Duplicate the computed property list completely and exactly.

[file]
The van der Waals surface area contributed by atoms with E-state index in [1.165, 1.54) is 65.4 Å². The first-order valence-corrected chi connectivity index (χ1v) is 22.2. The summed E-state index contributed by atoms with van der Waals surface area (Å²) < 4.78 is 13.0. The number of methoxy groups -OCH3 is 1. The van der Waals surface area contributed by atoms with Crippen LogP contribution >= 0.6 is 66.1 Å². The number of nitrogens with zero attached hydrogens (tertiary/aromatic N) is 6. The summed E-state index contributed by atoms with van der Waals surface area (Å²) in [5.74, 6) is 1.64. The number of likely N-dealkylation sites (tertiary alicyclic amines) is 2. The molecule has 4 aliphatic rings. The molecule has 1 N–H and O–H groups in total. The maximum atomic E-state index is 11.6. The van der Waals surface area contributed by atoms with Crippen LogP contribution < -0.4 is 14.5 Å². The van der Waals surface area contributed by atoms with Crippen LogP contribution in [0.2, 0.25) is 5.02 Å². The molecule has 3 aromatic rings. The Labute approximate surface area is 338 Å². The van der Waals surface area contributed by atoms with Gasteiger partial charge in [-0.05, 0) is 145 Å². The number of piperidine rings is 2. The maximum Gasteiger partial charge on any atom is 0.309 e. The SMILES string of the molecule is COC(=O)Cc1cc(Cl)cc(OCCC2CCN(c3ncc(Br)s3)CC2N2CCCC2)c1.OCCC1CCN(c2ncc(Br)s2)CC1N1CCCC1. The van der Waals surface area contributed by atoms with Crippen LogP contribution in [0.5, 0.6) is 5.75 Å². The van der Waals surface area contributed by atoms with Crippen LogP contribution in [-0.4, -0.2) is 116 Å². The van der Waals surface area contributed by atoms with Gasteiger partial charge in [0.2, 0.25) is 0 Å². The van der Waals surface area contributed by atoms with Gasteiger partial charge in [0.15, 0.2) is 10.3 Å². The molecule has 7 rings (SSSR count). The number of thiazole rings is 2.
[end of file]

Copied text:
The van der Waals surface area contributed by atoms with E-state index in [1.165, 1.54) is 65.4 Å². The first-order valence-corrected chi connectivity index (χ1v) is 22.2. The summed E-state index contributed by atoms with van der Waals surface area (Å²) < 4.78 is 13.0. The number of methoxy groups -OCH3 is 1. The van der Waals surface area contributed by atoms with Crippen LogP contribution >= 0.6 is 66.1 Å². The number of nitrogens with zero attached hydrogens (tertiary/aromatic N) is 6. The summed E-state index contributed by atoms with van der Waals surface area (Å²) in [5.74, 6) is 1.64. The number of likely N-dealkylation sites (tertiary alicyclic amines) is 2. The molecule has 4 aliphatic rings. The molecule has 1 N–H and O–H groups in total. The maximum atomic E-state index is 11.6. The van der Waals surface area contributed by atoms with Crippen LogP contribution < -0.4 is 14.5 Å². The van der Waals surface area contributed by atoms with Crippen LogP contribution in [0.2, 0.25) is 5.02 Å². The molecule has 3 aromatic rings. The Labute approximate surface area is 338 Å². The van der Waals surface area contributed by atoms with Gasteiger partial charge in [-0.05, 0) is 145 Å². The number of piperidine rings is 2. The maximum Gasteiger partial charge on any atom is 0.309 e. The SMILES string of the molecule is COC(=O)Cc1cc(Cl)cc(OCCC2CCN(c3ncc(Br)s3)CC2N2CCCC2)c1.OCCC1CCN(c2ncc(Br)s2)CC1N1CCCC1. The van der Waals surface area contributed by atoms with Crippen LogP contribution in [0.5, 0.6) is 5.75 Å². The van der Waals surface area contributed by atoms with Crippen LogP contribution in [-0.4, -0.2) is 116 Å². The van der Waals surface area contributed by atoms with Gasteiger partial charge in [0.2, 0.25) is 0 Å². The van der Waals surface area contributed by atoms with Gasteiger partial charge in [0.15, 0.2) is 10.3 Å². The molecule has 7 rings (SSSR count). The number of thiazole rings is 2.